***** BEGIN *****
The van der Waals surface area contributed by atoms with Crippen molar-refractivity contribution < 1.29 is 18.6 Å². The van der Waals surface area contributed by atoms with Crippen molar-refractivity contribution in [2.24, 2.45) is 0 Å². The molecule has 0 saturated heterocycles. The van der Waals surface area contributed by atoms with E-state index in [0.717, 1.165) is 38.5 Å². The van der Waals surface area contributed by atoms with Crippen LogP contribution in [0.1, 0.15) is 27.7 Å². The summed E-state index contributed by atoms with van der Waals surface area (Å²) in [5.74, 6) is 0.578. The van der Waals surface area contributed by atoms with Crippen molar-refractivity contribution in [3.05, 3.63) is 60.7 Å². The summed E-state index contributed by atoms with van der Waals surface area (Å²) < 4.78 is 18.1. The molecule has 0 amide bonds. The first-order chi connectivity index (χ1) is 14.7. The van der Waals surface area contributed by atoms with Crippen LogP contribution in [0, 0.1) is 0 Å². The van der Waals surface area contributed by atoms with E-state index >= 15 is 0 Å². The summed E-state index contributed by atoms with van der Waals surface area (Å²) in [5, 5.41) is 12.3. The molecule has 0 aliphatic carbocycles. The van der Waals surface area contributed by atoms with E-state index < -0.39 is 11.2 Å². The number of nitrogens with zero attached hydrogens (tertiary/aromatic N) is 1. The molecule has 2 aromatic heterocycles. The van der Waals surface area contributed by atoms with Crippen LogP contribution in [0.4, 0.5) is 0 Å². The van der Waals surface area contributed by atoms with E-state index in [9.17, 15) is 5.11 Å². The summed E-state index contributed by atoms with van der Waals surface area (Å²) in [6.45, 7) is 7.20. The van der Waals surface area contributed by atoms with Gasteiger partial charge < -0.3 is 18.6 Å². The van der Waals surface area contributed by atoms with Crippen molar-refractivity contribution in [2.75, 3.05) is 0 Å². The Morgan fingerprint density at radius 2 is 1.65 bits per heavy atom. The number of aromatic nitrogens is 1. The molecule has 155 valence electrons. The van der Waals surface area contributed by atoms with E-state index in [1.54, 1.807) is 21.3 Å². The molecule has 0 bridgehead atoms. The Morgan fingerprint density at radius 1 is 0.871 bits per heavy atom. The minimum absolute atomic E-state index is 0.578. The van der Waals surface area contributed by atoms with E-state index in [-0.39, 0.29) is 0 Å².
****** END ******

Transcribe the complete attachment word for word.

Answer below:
The van der Waals surface area contributed by atoms with Crippen molar-refractivity contribution < 1.29 is 18.6 Å². The van der Waals surface area contributed by atoms with Crippen molar-refractivity contribution in [2.24, 2.45) is 0 Å². The molecule has 0 saturated heterocycles. The van der Waals surface area contributed by atoms with E-state index in [0.717, 1.165) is 38.5 Å². The van der Waals surface area contributed by atoms with Crippen LogP contribution in [0.1, 0.15) is 27.7 Å². The summed E-state index contributed by atoms with van der Waals surface area (Å²) in [5.74, 6) is 0.578. The van der Waals surface area contributed by atoms with Crippen molar-refractivity contribution in [3.05, 3.63) is 60.7 Å². The summed E-state index contributed by atoms with van der Waals surface area (Å²) < 4.78 is 18.1. The molecule has 0 amide bonds. The first-order chi connectivity index (χ1) is 14.7. The van der Waals surface area contributed by atoms with Crippen LogP contribution in [0, 0.1) is 0 Å². The van der Waals surface area contributed by atoms with E-state index >= 15 is 0 Å². The summed E-state index contributed by atoms with van der Waals surface area (Å²) in [5, 5.41) is 12.3. The molecule has 0 aliphatic carbocycles. The van der Waals surface area contributed by atoms with E-state index < -0.39 is 11.2 Å². The number of nitrogens with zero attached hydrogens (tertiary/aromatic N) is 1. The molecule has 2 aromatic heterocycles. The van der Waals surface area contributed by atoms with Crippen LogP contribution in [0.4, 0.5) is 0 Å². The van der Waals surface area contributed by atoms with E-state index in [9.17, 15) is 5.11 Å². The summed E-state index contributed by atoms with van der Waals surface area (Å²) in [6.45, 7) is 7.20. The van der Waals surface area contributed by atoms with Gasteiger partial charge < -0.3 is 18.6 Å². The van der Waals surface area contributed by atoms with Crippen molar-refractivity contribution in [2.75, 3.05) is 0 Å². The Morgan fingerprint density at radius 2 is 1.65 bits per heavy atom. The number of aromatic nitrogens is 1. The molecule has 155 valence electrons. The van der Waals surface area contributed by atoms with E-state index in [1.54, 1.807) is 21.3 Å². The molecule has 0 bridgehead atoms. The Morgan fingerprint density at radius 1 is 0.871 bits per heavy atom. The minimum absolute atomic E-state index is 0.578. The van der Waals surface area contributed by atoms with E-state index in [-0.39, 0.29) is 0 Å².